The benefits and faults of earning a MS in the US
The Master of Science is a graduate degree typically awarded to students studying the natural and behavioral sciences, engineering, or medicine. In the United States, M.S. programs commonly include course and research-based studies, though some programs focus primarily on one or the other. At the end of most M.S. programs, students submit a research project and defend a thesis to a committee typically comprised of program and/or department faculty.
Whether or not it is a good idea for you to earn your M.S. in the United States depends upon a variety of factors:
- How much it costs to earn an M.S. in the U.S. compared to the cost of earning an M.S. in your country
- Whether or not M.S. programs in the U.S. will prepare you for a career in the country and field of your choice
- Whether or not your country values and respects degrees from the U.S.
How much does it cost to earn your M.S. in the U.S.?
Depending on where you live, earning a master’s degree in the United States can be quite expensive compared to earning an M.S. in your home country. Also, many countries offer tuition stipends to their citizens, making education in students’ home countries more affordable and accessible. In the U.S., however, international students might have to pay more in tuition without the benefit of financial aid from the government and other sources. Therefore, earning an M.S. in their home countries might be less expensive for some students. If you live in a country with affordable education, or your country’s government pays for your local education, you might consider staying in your country to earn your M.S.
For some students, earning an M.S. in the U.S., no matter the cost, is a worthy investment. If the expense of studying in the U.S. will be recovered through large wages, studying in the U.S. might be worth the investment. Or, if your government will pay for your education anywhere in the world, studying in the U.S. might be an affordable option.
Will programs in the U.S. prepare you for a career in the country and field of your choice?
When it comes to the fields of science, technology, engineering, and medicine, different countries have different expectations and standards for professionals and their educational backgrounds. This means that even if students plan on earning M.S.s from reputable schools in the U.S., the programs may or may not prepare them to meet the requirements for jobs or certification in their home countries. This also means that their M.S. programs might not help them meet the expectations and needs of potential employers. Because of this, it is important that students conduct research to determine whether or not earning an M.S. in the U.S. will prepare them for certification and make them competitive for jobs in the country in which they want to work.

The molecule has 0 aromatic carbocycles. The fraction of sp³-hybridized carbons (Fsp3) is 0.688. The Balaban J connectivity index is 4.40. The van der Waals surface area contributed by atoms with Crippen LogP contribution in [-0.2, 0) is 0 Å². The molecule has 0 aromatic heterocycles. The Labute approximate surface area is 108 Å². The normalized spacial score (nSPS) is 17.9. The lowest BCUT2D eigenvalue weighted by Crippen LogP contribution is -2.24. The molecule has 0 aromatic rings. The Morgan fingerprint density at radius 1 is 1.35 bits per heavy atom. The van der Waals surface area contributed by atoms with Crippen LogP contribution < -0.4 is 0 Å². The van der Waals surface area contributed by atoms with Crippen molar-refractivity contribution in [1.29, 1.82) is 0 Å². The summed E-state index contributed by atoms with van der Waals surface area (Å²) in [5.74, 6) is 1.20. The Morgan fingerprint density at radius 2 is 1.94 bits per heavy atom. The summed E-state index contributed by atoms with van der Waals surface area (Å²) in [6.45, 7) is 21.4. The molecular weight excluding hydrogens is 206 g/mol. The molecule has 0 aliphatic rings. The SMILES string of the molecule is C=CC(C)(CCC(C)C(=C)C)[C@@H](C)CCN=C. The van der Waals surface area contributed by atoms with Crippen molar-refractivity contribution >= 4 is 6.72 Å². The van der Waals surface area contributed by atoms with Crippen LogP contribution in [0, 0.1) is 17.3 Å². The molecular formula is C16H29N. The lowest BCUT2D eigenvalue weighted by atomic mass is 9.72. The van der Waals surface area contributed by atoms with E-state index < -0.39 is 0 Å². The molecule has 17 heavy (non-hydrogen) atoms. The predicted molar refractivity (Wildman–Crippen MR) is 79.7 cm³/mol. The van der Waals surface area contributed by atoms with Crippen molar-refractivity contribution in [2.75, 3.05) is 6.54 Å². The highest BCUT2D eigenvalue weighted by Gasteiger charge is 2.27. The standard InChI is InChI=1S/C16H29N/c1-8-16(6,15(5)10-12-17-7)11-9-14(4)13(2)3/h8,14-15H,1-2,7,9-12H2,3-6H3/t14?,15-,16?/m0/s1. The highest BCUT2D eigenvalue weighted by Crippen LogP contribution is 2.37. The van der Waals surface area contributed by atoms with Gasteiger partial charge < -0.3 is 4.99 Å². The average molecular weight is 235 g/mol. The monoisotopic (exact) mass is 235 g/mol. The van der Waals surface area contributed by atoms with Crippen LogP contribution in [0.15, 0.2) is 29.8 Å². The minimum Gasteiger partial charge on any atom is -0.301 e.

Students who reside in countries quite distinct from the U.S., say in India, China, Korea, or Japan, for example, need to be especially careful when determining whether or not to earn an M.S. in the U.S. The differences in the countries may translate into different expectations for industry preparedness. Conversely, students from countries more similar to the U.S., Canada, Australia, or England, for example, need to be less careful. However, this is not the case in all fields and occupations—many countries dissimilar to the U.S. are increasingly building economic and corporate relationships with businesses in the U.S. For such countries (and industries within those countries), hiring students with an M.S. from the U.S. makes good business sense.
Ultimately, it is important to consider whether or not earning an M.S. in the U.S. will appropriately prepare you for employment in your country. Do research prior to applying for programs to determine whether or not investing in an M.S. in the U.S. is the way to go.
Does your country value and respect degrees from the U.S.?
In some cases, people earn their masters’ degrees in the U.S. because their home countries value and respect U.S. education. Perhaps industries in the country depend upon the unique knowledge of students who earned an M.S. in the U.S.; or perhaps the country itself believes that the U.S. has a superior educational system and therefore joyfully embraces U.S.-educated professionals.
In other cases, industries in a given country prefer to hire people who have been locally educated. Perhaps they prefer students who have studied an industry within the context of the country; or perhaps they believe that their country’s educational system is of superior quality.
Either way, it is important to distinguish whether or not earning an M.S. in the U.S. truly gives you an advantage over other potential employees. It is also important to determine how saturated the industry in which you want to work is with U.S.-educated M.S.s. If numerous people in the industry earned their M.S.s through institutions in the U.S., doing the same yourself might not necessarily make you competitive. Ultimately, you have to consider whether or not studying in the U.S. will give you a return on your investment.
Annie Rose Stathes is a Colorado-based writer, teacher and political scientist. Her background is in international affairs and she holds a Master of Arts degree in Political Science.